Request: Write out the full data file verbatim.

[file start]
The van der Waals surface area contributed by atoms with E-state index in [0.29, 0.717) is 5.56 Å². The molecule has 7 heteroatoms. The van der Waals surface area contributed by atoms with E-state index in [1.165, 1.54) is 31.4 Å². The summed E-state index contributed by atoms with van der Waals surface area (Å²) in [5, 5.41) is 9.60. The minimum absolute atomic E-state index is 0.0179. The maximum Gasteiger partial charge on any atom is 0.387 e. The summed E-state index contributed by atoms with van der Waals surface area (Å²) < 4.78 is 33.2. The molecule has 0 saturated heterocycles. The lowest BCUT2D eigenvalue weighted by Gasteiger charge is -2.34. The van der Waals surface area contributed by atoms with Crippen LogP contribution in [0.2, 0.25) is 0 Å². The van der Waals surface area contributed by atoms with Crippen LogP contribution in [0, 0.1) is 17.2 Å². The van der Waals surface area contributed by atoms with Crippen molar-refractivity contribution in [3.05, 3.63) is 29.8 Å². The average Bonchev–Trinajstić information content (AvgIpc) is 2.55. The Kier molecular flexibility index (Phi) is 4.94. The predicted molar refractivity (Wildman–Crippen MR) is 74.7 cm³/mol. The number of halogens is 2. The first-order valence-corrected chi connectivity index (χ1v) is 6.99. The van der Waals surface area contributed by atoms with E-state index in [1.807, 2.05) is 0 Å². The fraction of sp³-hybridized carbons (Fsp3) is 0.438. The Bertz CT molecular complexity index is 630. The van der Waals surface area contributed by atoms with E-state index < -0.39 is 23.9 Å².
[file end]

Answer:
The van der Waals surface area contributed by atoms with E-state index in [0.29, 0.717) is 5.56 Å². The molecule has 7 heteroatoms. The van der Waals surface area contributed by atoms with E-state index in [1.165, 1.54) is 31.4 Å². The summed E-state index contributed by atoms with van der Waals surface area (Å²) in [5, 5.41) is 9.60. The minimum absolute atomic E-state index is 0.0179. The maximum Gasteiger partial charge on any atom is 0.387 e. The summed E-state index contributed by atoms with van der Waals surface area (Å²) < 4.78 is 33.2. The molecule has 0 saturated heterocycles. The lowest BCUT2D eigenvalue weighted by Gasteiger charge is -2.34. The van der Waals surface area contributed by atoms with Crippen LogP contribution in [0.2, 0.25) is 0 Å². The van der Waals surface area contributed by atoms with Crippen LogP contribution in [0, 0.1) is 17.2 Å². The van der Waals surface area contributed by atoms with Crippen molar-refractivity contribution in [3.05, 3.63) is 29.8 Å². The average Bonchev–Trinajstić information content (AvgIpc) is 2.55. The Kier molecular flexibility index (Phi) is 4.94. The predicted molar refractivity (Wildman–Crippen MR) is 74.7 cm³/mol. The number of halogens is 2. The first-order valence-corrected chi connectivity index (χ1v) is 6.99. The van der Waals surface area contributed by atoms with E-state index in [1.807, 2.05) is 0 Å². The fraction of sp³-hybridized carbons (Fsp3) is 0.438. The Bertz CT molecular complexity index is 630. The van der Waals surface area contributed by atoms with E-state index < -0.39 is 23.9 Å².